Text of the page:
They say that this is a dreary Spring. I agree. Anchorage is typically sunny and mild this time of year, but since I arrived last week I’ve seen more rain than sun, and typically been wearing 2 jackets. Highs in town have been in the low 50’s. The mountains have been getting hammered with snow – up to 12 feet of fresh fluff in some areas – which will keep the alpine plants asleep for the rest of this month and a lot of June. On the bright side (quite literally), first light is at 4 am and last light is at midnight!
I’ve only got a bicycle to get around town, and there is a lovely pedestrian/cyclist trail from the house I’ve rented to the BLM office. It runs along a sinuous creek that is lined by paper birch (Betula papyrifera) and black spruce (Picea mariana). The birch have been cautiously sending out their fresh, nuclear green leaves. Each day feels more like Spring with musky smells and new foliage and bird chirps. Needless to say, this late Spring is making it difficult to botanize. My mentor sent me out to a particular south-facing slope that is known to green up before the rest of the area. I met some old friends from Colorado (Quaking Aspen – Populus tremuloides, Wild Raspberry – Rubus idaeus, and Mountain Ash – Sorbus scopulina) and some new Alaskan folk (Balsam Poplar – Populus balsamifera, Red Fruited Pixie Cup – Cladonia pleurota, Meadow Rue – Thalictrum sparsiflorum).
Apparently there are only 5 tree species in most of Alaska, so they won’t be difficult. A definite challenge, however, will be improving on keying the tough groups. Almost 40% of Alaska is a wetland, and with wetlands come plenty of willows, sedges, lichens and mosses. In fact, Alaska has the highest diversity of sedges in the world, with 155 recognized species and subspecies. In the past I’ve purposefully avoided these tough groups, but I’ll have no excuse to ignore them this time. Catkins…perigynia…gynaecandrous…aphyllopodic…apothecia. Yikes!
Currently I’m in the BLM office in downtown Anchorage, but it looks like I’ll be spending most of my time in the field or at other sites around the city. The Plant Materials Center (PMC) is a research facility up the valley where all of the Seeds of Success material is processed. The state funded this facility to kickstart a native seed industry for the state of Alaska in 1972. Certain wild-collected seeds are grown at the facility to increase the available quantity. The harvested seeds are then sold to local farmers who scale-up the project to sell native seeds to companies for restoration efforts. The PMC cleans about 100,000 pounds of native seeds annually, most of which are grown by these independent farmers. The PMC also works on developing varieties of potato, apple and grains that grow well in Alaska’s climate. I’ll be helping Lyubo, the seed expert there, on some of his spring planting in the upcoming weeks.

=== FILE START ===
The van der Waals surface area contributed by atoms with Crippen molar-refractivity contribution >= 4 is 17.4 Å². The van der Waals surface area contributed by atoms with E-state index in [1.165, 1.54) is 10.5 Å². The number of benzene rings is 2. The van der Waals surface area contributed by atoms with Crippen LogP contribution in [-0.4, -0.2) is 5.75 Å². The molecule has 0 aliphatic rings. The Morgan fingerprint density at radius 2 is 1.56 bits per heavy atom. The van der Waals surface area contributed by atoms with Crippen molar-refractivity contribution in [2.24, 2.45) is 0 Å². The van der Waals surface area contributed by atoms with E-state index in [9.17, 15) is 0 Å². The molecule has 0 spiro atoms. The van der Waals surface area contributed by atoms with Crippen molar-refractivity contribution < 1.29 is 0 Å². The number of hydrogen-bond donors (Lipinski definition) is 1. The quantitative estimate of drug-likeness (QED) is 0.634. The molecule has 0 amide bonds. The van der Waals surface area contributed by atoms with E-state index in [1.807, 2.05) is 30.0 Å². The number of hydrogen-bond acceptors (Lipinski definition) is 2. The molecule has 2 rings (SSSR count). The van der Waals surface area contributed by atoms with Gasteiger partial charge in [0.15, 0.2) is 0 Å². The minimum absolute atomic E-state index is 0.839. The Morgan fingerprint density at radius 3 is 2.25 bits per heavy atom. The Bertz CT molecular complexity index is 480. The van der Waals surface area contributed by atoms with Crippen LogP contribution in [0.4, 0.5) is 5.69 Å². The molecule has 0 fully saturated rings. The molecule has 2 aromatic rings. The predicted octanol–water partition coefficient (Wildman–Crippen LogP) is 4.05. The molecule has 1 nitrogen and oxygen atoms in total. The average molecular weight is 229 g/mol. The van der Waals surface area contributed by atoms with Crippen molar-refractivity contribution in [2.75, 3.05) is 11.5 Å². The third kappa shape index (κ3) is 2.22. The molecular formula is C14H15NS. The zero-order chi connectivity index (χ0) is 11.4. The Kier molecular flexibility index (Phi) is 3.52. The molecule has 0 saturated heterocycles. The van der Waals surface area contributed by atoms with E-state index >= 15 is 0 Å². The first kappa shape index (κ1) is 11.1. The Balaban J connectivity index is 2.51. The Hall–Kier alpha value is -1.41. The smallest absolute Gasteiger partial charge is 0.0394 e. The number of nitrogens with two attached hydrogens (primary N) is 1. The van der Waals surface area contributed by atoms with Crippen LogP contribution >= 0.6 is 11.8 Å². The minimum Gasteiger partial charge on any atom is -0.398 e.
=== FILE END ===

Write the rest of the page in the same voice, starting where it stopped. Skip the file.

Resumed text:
The University of Alaska Anchorage has a herbarium managed by botanist extraordinaire, Justin Fulkerson. I will collect seeds with him around the state once August comes around. In the meantime, he has plenty of plants than need to be mounted and sorted. I enjoy these sorts of repetitive, mediative tasks. I’ll certainly be using the herbarium as a resource to familiarize myself with Alaskan flora over the next month. In general, it looks like my field season won’t begin until the second week of June, when the plants are really out to play. Until then, I’ll be lending a hand here and there to various projects, familiarizing myself with Alaskan flora, and getting all the BLM trainings I need to shoot shotguns, fly on helicopters, and live safely out of a tent with bears.
This weekend I biked to a the small town of Hope with some lovely people who are friends of my housemates. We biked 50 miles out there and 50 back. Notable encounters included 25 bald eagles fishing together and seeing my first arctic tern! This was the opening (or Hopening, as they say) weekend for the bar and the other 2 businesses in the tiny Alaskan town. Plenty of young, recreation oriented people gathered to listen to music, celebrate spring, share stories and fires, and have fun. It was good medicine and soul food. I’m really enjoying how warm and welcoming Alaskans are. I have been adopted into a few different circles of friends, which makes the transition of moving to a new place alone a lot easier.
Fun fact: Marmots are more blonde when they come out of hibernation rather than later in the season because they hibernate in groups, often on top of each other. Throughout their 9-month sleep, they need to urinate, and frequently they do so on their furry comrades. The ammonia in the urine bleaches their fur, hence blonde marmots! While this may make marmots seem strange, humans are perhaps even more wild, because we have done this intentionally. From the Roman empire until just 100 years ago in Japan, human urine was collected to clean spots out of clothes. Ammonia is an important ingredient in many cleaning products today…but it comes from elsewhere. If you see a marmot in the next few weeks, spread the word!